Before there was concern over VM stall, there was that of VM sprawl.
VM sprawl had organizations worrying that so many virtual machines would be spun up (thanks to the ease of deploying them) that not only would management become an issue, but so, too, would performance, security, and IT staffing.
On the opposite end of the spectrum is VM stall. It’s the tendency for virtualization deployments to come to a standstill once the non-production, low-risk systems have been converted (typically around 20 to 30 percent of servers). It’s that wall (in terms of further VM deployment and ROI) that organizations hit when trying to keep virtualization projects localized and confined to certain parts of the physical network. It’s that wall they hit when they decide to try to secure everything after the fact. And it’s that wall they could avoid if they’d only choose to deploy upfront purpose-built virtualization security that enables a highly dynamic virtualized network without ever sacrificing security.
VMware CEO Paul Maritz has often spoken of the phases of virtualization. Getting beyond VM stall is like breaking through the second phase of virtualization. It’s pushing virtualization beyond the low-hanging fruit and on to the mission-critical elements of data centers. And what’s great is that there are solutions available today that can help organizations surmount the “wall” of VM stall by dissolving fears of losing control or degrading performance. By not hobbling the progression through the phases of virtualization, organizations can realize the ROI of it.
So how about a quick refresh of that ROI. Far beyond the benefit of carbon footprint reduction is the enormous opportunity virtualization provides for fast “server” provisioning, management, and scale. To gain the most, organizations must virtualize large portions of their data centers and enable functionalities such as vMotion, Distributed Resource Scheduler (DRS), and self or departmental VM provisioning.
Sure, it’s understandable that organizations may be hesitant to allow non-administrators to spin up or non-security pros to maintain VMs. Case in point is the very popular Amazon Web Services (AWS) cloud and its security vulnerabilities or, more correctly, those which AWS users and customers themselves create through misconfiguration. What’s also important for organizations to understand is that Amazon gives guidelines for securing Amazon Machine Images (AMIs), but ultimately it’s up to customers to follow them. Or is it? In fact, service providers and enterprises deploying clouds can implement security technology that automatically secures and locks down new VMs, enforcing proper hardening and sharing while limiting risk. This option does remove some customer control in the VM provisioning process, but still enables self-service.
Solutions implementing this VM image enforcement technology exist today and these same solutions also allow customers to turn on VMotion, mix workloads, and get higher VM-to-host compression ratios without risk because they continually maintain VM security.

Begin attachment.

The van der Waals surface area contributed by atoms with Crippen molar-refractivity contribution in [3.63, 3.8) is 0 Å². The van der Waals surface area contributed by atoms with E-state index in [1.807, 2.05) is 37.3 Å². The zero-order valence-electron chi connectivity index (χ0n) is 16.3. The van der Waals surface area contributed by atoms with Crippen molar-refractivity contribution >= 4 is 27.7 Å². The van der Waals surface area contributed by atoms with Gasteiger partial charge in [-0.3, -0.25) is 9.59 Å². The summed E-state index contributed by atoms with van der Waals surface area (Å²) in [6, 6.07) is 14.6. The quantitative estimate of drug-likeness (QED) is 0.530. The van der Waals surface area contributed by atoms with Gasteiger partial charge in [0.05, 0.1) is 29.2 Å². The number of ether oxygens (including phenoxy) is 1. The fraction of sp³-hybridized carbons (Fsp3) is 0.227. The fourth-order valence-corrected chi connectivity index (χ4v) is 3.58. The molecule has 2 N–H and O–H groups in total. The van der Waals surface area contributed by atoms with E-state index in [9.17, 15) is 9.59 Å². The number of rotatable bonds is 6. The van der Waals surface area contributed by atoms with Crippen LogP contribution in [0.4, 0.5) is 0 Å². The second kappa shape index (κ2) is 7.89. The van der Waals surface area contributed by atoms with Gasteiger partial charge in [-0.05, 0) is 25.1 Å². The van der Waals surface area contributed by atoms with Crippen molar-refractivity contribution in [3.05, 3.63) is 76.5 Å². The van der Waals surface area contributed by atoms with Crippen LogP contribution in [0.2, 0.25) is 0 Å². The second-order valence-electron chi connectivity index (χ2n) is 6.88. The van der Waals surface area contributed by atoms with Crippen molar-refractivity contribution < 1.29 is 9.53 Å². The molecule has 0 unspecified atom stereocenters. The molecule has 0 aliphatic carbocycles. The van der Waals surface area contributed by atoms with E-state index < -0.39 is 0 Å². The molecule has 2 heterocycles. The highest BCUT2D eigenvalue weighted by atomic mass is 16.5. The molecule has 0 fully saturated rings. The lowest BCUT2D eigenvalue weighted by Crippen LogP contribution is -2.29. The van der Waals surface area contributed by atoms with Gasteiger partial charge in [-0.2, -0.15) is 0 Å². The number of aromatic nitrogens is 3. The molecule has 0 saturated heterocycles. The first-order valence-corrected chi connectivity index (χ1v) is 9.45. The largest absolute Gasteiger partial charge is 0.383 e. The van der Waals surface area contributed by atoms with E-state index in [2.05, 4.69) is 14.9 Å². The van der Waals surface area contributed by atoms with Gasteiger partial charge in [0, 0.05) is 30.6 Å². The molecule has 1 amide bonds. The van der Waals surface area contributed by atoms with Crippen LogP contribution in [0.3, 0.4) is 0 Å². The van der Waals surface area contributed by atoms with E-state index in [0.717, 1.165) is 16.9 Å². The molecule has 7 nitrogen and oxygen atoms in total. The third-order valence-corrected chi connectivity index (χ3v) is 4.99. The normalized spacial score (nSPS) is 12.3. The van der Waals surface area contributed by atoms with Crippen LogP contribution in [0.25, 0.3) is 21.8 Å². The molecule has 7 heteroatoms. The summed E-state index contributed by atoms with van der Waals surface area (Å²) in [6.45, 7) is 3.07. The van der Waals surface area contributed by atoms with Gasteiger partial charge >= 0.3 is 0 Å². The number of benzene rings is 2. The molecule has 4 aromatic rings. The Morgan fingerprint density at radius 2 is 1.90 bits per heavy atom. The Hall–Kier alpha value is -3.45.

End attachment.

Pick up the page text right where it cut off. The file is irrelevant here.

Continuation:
Virtualization-specific security not only helps overcome the security barrier to VM stall, but it mitigates the ROI argument as well.
Let’s look at a practical example of the impact that virtualization-specific security can have on ROI. Say a customer has three VM hosts and 30 VMs. Ten of those VMs host business applications (e.g., mission critical application that belong to two departments); and 20 are tier-two VMs (e.g., file servers). Let’s also assume that the max capacity for each host is 20 VMs. In the first case, the customer will protect and limit access to the critical VMs using VLANs. So five VMs to host A (department A), five VMs to host B (department B), and 20 VMs to host C (mixed-mode environment that spans departments and criticality). Now, host C is maxed out so if the customer needs to add more non-critical VMs, he’ll need to deploy additional VM hosts, as A and B are physically isolated. This is despite the fact that hosts A and B are not maxed out. Again, the logic here is that security is achieved by not mixing workloads and physically cordoning off critical VMs to a VLAN. However, this is all at the expense of ROI. No wonder there is stall.
In a second case, let’s say a customer has deployed granular security per VM (purpose-built virtualization firewall), so he can mix workloads on hosts and achieve departmental isolation and security without restricting the number of VMs on the host. The result is that he can load 10 VMs on each host and have headroom for another 30 VMs spread across the existing hosts. That is where the power and ROI of server virtualization comes into view.
So is purpose-built virtualization security the cure to VM stall? Well, it certainly helps allay the security and ROI concerns that are part of the reticence to deploy. The key is to ensure you’re evaluating security packages that have the right mix of features so that you get the granular isolation and automated security that is required. There are a few things to consider when searching for a solution:
1. Layered defenses – includes firewall, IDS, and antivirus for all VMs
2. vCenter integration – makes the security solution aware of virtual network change
3. VM Introspection – gives an xray-like view of what is installed on each VM
4. Compliance enforcement – can alert and quarantine VMs that fail compliance checks
5. Auto-VM security for new VMs – automatically applies security policy for a given VM type
6. VM image enforcement – monitors each VM image for compliance with a “gold” or ideal configuration
The list above is by no means all inclusive, but can serve as a starting guideline to finding the right solution.